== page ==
The problem, according to the study’s authors, is that the PTs’ choices for PROMs don’t line up with the AJRR recommendations, which lean more toward general quality of life measures and specific joint measures such as the HOOS, KOOS, and Oxford knee and hip measures. “It is difficult to explain why [the surveyed PTs] prefer the LEFS,” authors write. “LEFS is easy to implement and broadly applicable to all lower extremity sites in various stages of disability, but is not specific to hip and knee osteoarthritis. The HOOS and KOOS are joint specific, including the [WOMAC] score, and have been shown to be more sensitive and responsive than the LEFS in total joint replacement. However, they take longer to administer.” [Editor’s note: APTA encourages the use of HOOS and KOOS for PTs participating in the Comprehensive Care for Joint Replacement bundled care model.]
And while authors point out that PROMs are probably more reflective of the direction health care is heading, they acknowledge that PBOMs such as TUG have their place, too.
“PROMs may overestimate patient mobility, especially in the immediate postoperative phase after both TKA and THA,” authors write. “Because [PTs] evaluate TJA [total joint arthroplasty] patients multiple times in the early postoperative period, they may utilize PBOM more frequently to avoid overestimation of function during the early phase of rehabilitation.” It’s an approach that the researchers say echoes recommendations from the Osteoarthritis Research Society International, which supports use of the sit-to-stand test, walking speed test, timed stair climb, 6-minute walk test, and TUG.
“PROMs and PBOMs also assess different time periods of recovery,” authors write. “PROMs generally assess a period of weeks of overall symptoms and function while PBOMs objectively measure function at a particular point in time. Both types of information are valuable in assessing patient recovery.”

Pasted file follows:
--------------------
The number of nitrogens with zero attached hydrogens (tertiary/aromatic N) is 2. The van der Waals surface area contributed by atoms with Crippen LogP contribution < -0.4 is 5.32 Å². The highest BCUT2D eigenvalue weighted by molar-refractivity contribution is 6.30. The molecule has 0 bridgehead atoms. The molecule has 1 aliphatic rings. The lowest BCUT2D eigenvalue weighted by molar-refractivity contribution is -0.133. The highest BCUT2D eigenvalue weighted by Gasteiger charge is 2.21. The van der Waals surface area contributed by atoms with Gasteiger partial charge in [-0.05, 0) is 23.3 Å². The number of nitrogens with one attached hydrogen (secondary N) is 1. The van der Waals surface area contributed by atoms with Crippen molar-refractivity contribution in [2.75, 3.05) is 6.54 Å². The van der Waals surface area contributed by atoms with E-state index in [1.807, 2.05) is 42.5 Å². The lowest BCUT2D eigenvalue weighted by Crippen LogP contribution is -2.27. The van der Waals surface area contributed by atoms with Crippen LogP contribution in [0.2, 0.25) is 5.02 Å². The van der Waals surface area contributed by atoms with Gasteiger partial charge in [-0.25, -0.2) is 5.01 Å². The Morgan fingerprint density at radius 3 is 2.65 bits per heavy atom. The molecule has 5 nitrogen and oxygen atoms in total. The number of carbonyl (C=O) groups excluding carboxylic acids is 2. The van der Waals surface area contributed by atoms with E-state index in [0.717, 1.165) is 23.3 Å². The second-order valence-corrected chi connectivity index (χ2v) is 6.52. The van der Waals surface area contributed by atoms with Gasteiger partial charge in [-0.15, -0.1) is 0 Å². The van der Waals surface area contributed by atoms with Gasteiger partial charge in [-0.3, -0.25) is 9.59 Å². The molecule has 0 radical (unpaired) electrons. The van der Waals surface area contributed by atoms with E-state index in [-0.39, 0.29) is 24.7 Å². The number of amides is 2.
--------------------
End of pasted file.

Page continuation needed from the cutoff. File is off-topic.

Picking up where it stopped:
Still, they argue, the evolution toward patient-centered care means that patient-reported outcomes are likely to become more important in the future. And while the PTs surveyed may not yet be fully in sync with this trend in THA and TKA measures, there are some signs of positive movement.
“This study showed that of the 16 outcome measures queried for clinical decision making, [PTs] indicated that they were less likely to use 4 of them in the future, all them PBOMs, and more likely to use 2 in the future, both PROMs,” authors write. “As surgeons and [PTs] work more closely, developing better understanding and consensus in the use of PROM and PBOM between surgeons and physical therapists will allow for improved assessment of TJA patient outcomes.”
Authors acknowledge several limitations of their study, including a low response rate and the lack of data indicating when the various measures were used in the course of treatment. Another potential limitation: a large proportion of PTs (42.6%) reported seeing fewer than 25 patients with THA or TKA annually.
Research-related stories featured in PT in Motion News are intended to highlight a topic of interest only and do not constitute an endorsement by APTA. For synthesized research and evidence-based practice information, visit the association’s PTNow website.